[UPDATE, Sepember 2013: Entries for the 2013 Forrester Groundswell Awards are now closed. More than 100 companies entered more than 130 social programs this year, and we're looking forward to reviewing them and recognizing the best at our 2013 eBusiness Forum on November 5.]
The entry deadline for the 2013 Forrester Groundswell Awards is just one week away - August 30, 2013. These awards recognize programs that showcase the effective use of social media to advance an organizational goal. We've got new categories this year - check out our video for details - and over the past week, my colleagues have given their advice on how to win an award for 'social reach' and for 'social depth.' Today, I want to give some tips on how to win an award in our 'social relationship' category.
Our 2013 Forrester Groundswell Awards (submission deadline is August 30th!) are structured around the Forrester Marketing RaDaR model, with awards for outstanding social marketing in each phase of the customer life cycle. My research this quarter focuses on social reach – tactics to help people discover your brands, products, and promotions – so I want to highlight a 2011 winner demonstrating the power of advocate marketing.
In 2011, Unilever introduced a new extra-strong variant of Marmite, a yeast-based spread that no one is just “meh” about – consumers either love it or hate it. Marmite’s consumers are extremely passionate about the product, and Unilever created an exclusive community for only the top 200 fans and advocates to feed (pun intended) their excitement. Each community member received one of 200 commemorative jars of the new Marmite.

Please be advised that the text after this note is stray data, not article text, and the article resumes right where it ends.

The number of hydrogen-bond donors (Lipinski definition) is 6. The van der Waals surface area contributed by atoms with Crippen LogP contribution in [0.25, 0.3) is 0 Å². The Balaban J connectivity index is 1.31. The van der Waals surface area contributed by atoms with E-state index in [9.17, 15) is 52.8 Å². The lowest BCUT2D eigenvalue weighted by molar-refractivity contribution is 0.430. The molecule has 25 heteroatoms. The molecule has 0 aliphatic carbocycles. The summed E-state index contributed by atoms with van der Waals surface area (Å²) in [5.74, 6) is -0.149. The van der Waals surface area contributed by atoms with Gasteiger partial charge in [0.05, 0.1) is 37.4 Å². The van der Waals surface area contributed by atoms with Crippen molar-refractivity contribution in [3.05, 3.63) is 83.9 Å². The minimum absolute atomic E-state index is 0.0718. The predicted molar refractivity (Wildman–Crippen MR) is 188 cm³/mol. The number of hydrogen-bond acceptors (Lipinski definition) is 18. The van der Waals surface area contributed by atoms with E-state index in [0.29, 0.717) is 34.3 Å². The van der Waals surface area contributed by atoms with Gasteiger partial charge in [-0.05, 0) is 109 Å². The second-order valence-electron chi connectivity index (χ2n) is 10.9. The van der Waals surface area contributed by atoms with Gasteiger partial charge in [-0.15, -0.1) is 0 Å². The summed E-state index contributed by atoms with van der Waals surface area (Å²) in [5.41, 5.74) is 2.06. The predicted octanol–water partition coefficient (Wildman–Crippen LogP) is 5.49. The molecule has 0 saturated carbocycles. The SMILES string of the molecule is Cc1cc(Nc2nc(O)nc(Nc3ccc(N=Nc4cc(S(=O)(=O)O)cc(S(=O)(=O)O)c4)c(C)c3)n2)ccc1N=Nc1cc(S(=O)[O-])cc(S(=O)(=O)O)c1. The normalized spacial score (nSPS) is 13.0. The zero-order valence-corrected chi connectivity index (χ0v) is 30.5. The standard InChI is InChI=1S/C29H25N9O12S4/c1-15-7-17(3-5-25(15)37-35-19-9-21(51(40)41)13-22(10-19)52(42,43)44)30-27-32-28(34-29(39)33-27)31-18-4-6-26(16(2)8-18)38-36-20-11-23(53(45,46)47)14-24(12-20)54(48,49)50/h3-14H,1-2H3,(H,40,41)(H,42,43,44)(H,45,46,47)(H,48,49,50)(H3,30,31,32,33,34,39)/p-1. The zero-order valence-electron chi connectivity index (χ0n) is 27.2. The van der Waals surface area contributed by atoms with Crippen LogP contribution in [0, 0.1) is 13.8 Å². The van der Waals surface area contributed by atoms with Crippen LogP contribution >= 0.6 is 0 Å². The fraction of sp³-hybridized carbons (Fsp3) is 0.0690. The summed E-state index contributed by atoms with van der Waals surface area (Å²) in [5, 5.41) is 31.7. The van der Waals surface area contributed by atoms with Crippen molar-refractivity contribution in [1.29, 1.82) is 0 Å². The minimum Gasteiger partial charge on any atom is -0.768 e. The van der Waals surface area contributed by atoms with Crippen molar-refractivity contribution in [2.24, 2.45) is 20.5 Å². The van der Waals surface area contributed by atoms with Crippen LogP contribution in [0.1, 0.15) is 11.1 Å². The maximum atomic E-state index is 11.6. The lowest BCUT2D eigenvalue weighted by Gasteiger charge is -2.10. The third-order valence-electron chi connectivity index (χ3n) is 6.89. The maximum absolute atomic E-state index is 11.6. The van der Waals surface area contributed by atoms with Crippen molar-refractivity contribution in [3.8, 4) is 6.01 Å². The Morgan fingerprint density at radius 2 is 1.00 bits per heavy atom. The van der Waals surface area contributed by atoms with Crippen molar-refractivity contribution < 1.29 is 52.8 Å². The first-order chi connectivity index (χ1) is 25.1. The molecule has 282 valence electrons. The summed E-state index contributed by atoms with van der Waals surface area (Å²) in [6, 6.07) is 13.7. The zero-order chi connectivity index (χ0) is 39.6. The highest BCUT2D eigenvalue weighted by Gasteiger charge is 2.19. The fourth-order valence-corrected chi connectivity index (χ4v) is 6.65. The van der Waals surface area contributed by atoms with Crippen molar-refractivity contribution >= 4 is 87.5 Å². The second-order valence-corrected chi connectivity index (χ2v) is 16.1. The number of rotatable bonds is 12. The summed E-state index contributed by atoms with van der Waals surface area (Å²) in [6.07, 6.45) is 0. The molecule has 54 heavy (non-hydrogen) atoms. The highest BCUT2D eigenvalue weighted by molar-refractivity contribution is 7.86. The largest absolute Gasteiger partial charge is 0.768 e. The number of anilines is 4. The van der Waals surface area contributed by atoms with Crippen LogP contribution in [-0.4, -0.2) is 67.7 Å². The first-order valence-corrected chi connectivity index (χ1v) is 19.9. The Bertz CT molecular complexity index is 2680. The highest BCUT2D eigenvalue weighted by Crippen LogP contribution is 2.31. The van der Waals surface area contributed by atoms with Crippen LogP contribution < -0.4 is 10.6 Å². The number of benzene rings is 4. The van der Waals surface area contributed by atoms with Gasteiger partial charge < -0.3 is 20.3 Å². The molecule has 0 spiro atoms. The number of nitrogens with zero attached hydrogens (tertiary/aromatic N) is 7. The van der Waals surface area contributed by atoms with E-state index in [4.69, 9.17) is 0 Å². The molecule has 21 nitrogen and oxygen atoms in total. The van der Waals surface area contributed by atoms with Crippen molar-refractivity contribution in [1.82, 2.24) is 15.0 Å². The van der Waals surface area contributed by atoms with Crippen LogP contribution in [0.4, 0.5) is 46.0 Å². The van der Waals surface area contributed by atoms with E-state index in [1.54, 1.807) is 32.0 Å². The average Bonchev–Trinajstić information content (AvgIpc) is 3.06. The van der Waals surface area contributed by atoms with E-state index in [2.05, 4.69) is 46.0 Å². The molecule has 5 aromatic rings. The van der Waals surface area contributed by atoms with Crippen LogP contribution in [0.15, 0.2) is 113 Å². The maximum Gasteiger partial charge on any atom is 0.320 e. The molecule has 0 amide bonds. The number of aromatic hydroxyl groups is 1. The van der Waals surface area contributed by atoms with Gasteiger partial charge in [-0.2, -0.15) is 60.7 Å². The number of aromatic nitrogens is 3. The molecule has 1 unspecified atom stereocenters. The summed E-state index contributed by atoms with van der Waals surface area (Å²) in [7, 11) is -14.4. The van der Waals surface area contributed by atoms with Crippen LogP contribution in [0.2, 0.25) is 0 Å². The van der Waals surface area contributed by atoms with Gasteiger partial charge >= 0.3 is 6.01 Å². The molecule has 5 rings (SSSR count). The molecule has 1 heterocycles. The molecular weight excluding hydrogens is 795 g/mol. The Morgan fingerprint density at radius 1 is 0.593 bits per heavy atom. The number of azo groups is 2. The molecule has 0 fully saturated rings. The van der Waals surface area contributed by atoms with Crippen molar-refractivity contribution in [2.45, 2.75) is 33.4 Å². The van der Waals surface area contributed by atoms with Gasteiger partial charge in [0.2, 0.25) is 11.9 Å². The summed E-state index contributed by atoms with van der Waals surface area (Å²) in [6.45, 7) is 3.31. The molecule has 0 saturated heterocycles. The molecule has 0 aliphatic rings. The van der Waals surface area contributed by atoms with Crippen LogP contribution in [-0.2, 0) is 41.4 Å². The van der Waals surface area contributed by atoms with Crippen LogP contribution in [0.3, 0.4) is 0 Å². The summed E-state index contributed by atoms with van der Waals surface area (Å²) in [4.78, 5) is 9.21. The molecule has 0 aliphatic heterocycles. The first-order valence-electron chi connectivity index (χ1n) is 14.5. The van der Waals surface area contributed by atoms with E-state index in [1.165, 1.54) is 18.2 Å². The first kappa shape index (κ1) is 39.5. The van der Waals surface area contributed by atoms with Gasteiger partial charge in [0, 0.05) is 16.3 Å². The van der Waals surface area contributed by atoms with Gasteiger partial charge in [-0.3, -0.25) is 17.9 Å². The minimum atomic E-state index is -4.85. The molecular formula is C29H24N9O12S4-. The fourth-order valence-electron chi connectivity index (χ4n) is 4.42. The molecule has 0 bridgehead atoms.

Today, social media is part of nearly every marketer's strategy: More than 90% of the marketers we survey are already using social tactics.
But the sobering reality is that nearly a decade into the era of social media, more social marketers are failing than succeeding. Why? Because of a problem we call “social exceptionalism.” Rather than regarding social media as just another marketing channel, marketers act as if social is somehow unique:
Some treat social media as an island. Too many marketers never connect social to the rest of their marketing programs. But social messages that don't match the rest of your marketing program are unlikely to contribute much value.
Others ask social to carry the weight of the world. No matter how social your audience, no one channel can shoulder the load of an entire marketing program on its own — as many marketers ask social to do. Successful marketing always relies on finding the right mix of platforms and tactics.
Most use unproven metrics to track performance. Marketers have moved past tracking only fans and followers — but few have gotten much further. Too many measure recently invented metrics like "engagement," and too few track the brand impact or conversion rate of social programs.